Mold has the highest danger level and therefore will activate first. It destroys immediately that plant that is attached to it and then it will move on to the healthiest plant in that garden. Healthiest as in the highest weight in grams. Whereas the Mites will remove 20 grams from a plant and at the end of your turn they too will move on to your next healthiest plant. They're a bunch of tokens, negative and positive that you will be constantly placing on your plans as they get either munched on by the mites or possibly boosted by sunlight or special fertilizer. But any Mold or Mite that remains on any plants at the end of a round will score you nothing. This is when you total up the weight of all your remaining plants and any grams that you have already harvested with the sickle card. Everybody writes down their score before beginning the next round. All cards are collected and reshuffled before you start again by rolling the dice and seeing how many seeds you collect and how many plants grow. At the end of a number of rounds, whoever has the highest score wins.
The game comes with a mini expansion called “Strains”, which gives each player random different plants to add to their garden. These strains of plants have different weight values compared to the base game. Dropping as low as 20 grams or climbing as high as 80 grams, each also has a special power connected to it. Some are disease resistant while others automatically harvest on a player's turn. There are male and female plants which have different effects on the garden and there are plants that cannot be harvested by the sickle, so keeping them healthy until the harvest phase will be a battle.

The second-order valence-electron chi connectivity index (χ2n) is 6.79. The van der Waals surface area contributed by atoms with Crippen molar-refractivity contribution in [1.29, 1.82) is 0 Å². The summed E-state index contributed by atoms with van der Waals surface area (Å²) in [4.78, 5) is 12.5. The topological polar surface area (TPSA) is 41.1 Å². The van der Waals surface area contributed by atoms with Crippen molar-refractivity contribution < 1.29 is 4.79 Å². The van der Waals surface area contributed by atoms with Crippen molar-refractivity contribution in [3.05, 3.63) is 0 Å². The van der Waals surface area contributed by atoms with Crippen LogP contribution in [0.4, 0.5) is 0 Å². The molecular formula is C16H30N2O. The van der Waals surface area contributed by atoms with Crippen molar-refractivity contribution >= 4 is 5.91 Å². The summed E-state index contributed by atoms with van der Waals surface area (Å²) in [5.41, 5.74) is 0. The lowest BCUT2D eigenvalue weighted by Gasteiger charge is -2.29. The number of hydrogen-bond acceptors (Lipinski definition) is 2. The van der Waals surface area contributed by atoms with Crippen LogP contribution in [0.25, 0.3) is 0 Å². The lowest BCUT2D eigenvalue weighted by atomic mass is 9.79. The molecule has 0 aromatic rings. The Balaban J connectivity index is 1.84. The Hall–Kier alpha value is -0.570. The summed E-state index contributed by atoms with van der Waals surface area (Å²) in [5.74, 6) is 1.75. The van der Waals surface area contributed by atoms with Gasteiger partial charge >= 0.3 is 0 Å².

As you can see, this is a pretty light game with very little strategy but lots of interaction from the players. A player's turn can be pretty quick depending on the negotiation that happens between everybody. And you won't be stuck wondering what to do with the cards in your hand as they are pretty self-explanatory and pretty brutal. Yes, I'm going to steal your healthy plant then I'm going to spray my “Final S” to boost the weight of all my plants. There is a lot of slapping in the face with this game.
I feel there are a few missed opportunities in regards to not having different types of diseases that act in different ways. Also a little disappointed that you don't keep your garden from round to round. And it may have been nice to have some kind of strategy in the layout of your garden. But the game is clean and clear. The rules are simple to follow and the icons on the cards and little descriptions are all easy to read and comprehend. Some players were a little off-put by the artwork but maybe that's something that will change with the final Kickstarter. Not advisable for two players but definitely the more than merrier. If you've played games like Munchkin or Baby Blues and you like that style of game, then this is for you.
Me, of course!